John the Baptist would never get ordained as a priest in the Episcopal Church. I mean, just imagine John the Baptist as your pastor. He had a gnarly untrimmed beard and he hadn’t had a haircut in years. He would refuse to wear vestments. His clothes were dirty and torn. He didn’t wear shoes. He looked more like a homeless person than he did a priest. I’m very confident that by today’s standards, John the Baptist couldn’t get a job as pastor at any church, Episcopal of otherwise. He wasn’t interested in church growth. It’s pretty obvious he didn’t care if people gave money to the church or not. And he was critical of most everyone around him, the government, religious leaders, and even those who wanted to be his followers.
When people showed up at the Jordan River, did he put out his hand and say, “Welcome to the Jordan River Episcopal Church?” No. He yelled at them. “You snakes! Why did you come out here?”
When John the Baptist preached, his message was often hard to understand. “The ax is at the root of the tree.” What could that mean? He was saying that we need to change our way of thinking. The tree John is talking about is the Tree of Life referred to in Genesis. In biblical mythology, the Tree of Life had two components; the first, the tree you could see above ground, which was mirrored by the second, the tree you couldn’t see because it was below ground. John was saying this Tree of Life you now see, our current way of thinking, is going to be cut down. What will then grow in its place is the tree below ground, which will be the new Tree of Life. And this new Tree of Life will be a cross.
On this cross will be a man, a unique man, a new Adam. This new Adam will be the Messiah. He will tell us that we will see him when he is raised up on this new Tree of Life, the cross, just like when Moses raised up the serpent on his staff. This Messiah will be the image of both innocence and evil. This new Adam will look like the old Adam. But, the new Adam will tell us that we need to take up our own cross. And that no matter how innocent we think are—we must crucify the serpent that lives within each of us on our own cross. How do we do that? Pray like the Messiah prayed. Like Jesus, the Messiah, the new Adam, taught us to pray. Jesus prayed, “Father forgive them for they know not what they do.” Then Jesus taught us to pray, “Forgive us our sins as we forgive those who sin against us.” This type of prayer brings God graced humility into our life.
When I heard about the shooting in San Bernardino, I was stunned. Then when I heard that it happened at a center for people with development disabilities, I got angry. All I could think of was what if that happened at the center that supports my sister. What if her beloved caregivers had been shot? Now, when I look at the faces of the fourteen people who were killed, all I can see is the faces of the two women who take care of my sister on a daily basis. My anger came right to the surface. At that moment, I realized I could kill.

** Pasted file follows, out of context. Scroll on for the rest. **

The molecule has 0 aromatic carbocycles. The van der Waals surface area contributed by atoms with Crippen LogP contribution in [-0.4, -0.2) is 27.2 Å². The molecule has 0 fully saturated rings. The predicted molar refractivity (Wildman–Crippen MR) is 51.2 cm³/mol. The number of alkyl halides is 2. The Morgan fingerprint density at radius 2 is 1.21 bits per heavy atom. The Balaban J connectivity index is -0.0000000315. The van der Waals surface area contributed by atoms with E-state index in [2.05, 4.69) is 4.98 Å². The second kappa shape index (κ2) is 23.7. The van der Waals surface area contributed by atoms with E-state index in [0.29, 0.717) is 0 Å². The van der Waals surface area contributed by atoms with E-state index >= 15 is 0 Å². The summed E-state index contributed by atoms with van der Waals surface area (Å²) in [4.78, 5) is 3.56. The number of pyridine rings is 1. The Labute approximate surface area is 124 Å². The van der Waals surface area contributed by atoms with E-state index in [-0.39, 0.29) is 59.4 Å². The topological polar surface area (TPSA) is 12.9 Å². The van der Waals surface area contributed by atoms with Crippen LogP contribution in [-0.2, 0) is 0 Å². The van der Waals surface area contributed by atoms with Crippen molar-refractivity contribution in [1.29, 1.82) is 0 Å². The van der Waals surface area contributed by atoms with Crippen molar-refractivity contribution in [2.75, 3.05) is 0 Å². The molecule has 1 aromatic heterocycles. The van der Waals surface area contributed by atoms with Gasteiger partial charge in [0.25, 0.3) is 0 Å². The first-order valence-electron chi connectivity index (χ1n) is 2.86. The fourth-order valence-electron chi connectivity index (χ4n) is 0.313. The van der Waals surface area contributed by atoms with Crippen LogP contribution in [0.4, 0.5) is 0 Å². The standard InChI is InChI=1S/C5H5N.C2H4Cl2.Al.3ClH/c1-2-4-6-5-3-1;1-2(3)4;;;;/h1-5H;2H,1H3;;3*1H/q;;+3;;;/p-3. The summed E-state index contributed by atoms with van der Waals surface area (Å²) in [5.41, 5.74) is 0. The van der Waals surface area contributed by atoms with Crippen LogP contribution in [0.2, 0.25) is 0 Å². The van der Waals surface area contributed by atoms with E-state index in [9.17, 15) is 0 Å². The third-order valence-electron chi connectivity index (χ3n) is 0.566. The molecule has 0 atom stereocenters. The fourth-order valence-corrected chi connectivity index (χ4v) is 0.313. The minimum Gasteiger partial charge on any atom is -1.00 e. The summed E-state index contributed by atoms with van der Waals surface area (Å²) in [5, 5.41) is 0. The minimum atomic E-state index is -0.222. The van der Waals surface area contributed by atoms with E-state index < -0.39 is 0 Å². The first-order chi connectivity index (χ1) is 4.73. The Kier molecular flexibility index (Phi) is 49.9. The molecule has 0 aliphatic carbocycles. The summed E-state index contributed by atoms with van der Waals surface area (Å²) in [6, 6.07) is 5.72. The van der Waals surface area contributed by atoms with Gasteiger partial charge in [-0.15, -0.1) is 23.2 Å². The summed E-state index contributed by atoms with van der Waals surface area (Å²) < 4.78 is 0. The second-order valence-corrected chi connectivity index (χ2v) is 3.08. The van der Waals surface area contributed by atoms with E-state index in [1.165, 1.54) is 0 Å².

What do I do with this anger? I own it. I say—that’s me. I could kill. By owning the fact that I could be just as violent as the two people who killed fourteen people in San Bernardino, I see myself for who I am. I put my sin of anger on the cross and I crucify it. And then I can pray, “Father forgive the terrorists for they know not what they do. Father, forgive me of my willingness to kill, as I forgive those who sin against me.
When any kind of injustice, any act that does not show love to another human being, is done—I must search in myself to find that sin in my own life. Then place that sin in my life on the cross and crucify it.
John the Baptist was teaching the people that came out to the Jordan River to be baptized into a new way of thinking. That way of thinking would be to think like the man Jesus, who was raised up on the new Tree of Life.
We must think like Jesus. As Saint Paul said, we must put on the mind of Christ, humble ourselves, empty ourselves, and be willing to crucify the things in our life that prevent us from being the love of Christ into this world.
What stops us from crucifying our own sins? We’re afraid. We’re afraid of terror—the terror created within us when we recognize we are no different than the two people that killed fourteen other people in San Bernardino. Fear and terror bring death—physical death a death of the soul. Only forgiveness will heal the fear of death and terror.
The ax is at the root of the Tree of Life. Are we ready for a new way of thinking? Can we pray, “Father, forgive them for they know not what they do.” Can we pray “Father, forgive me my sins, as I forgive those who sin against me.” Only forgive can bring healing.
I know this all sounds weird. But if we seriously pray for forgiveness, for others and for our selves, it will change everything. It will change what we eat, what we buy, how we think, how we treat people, and how we vote.
Fairbanks via Seattle
11 hours ago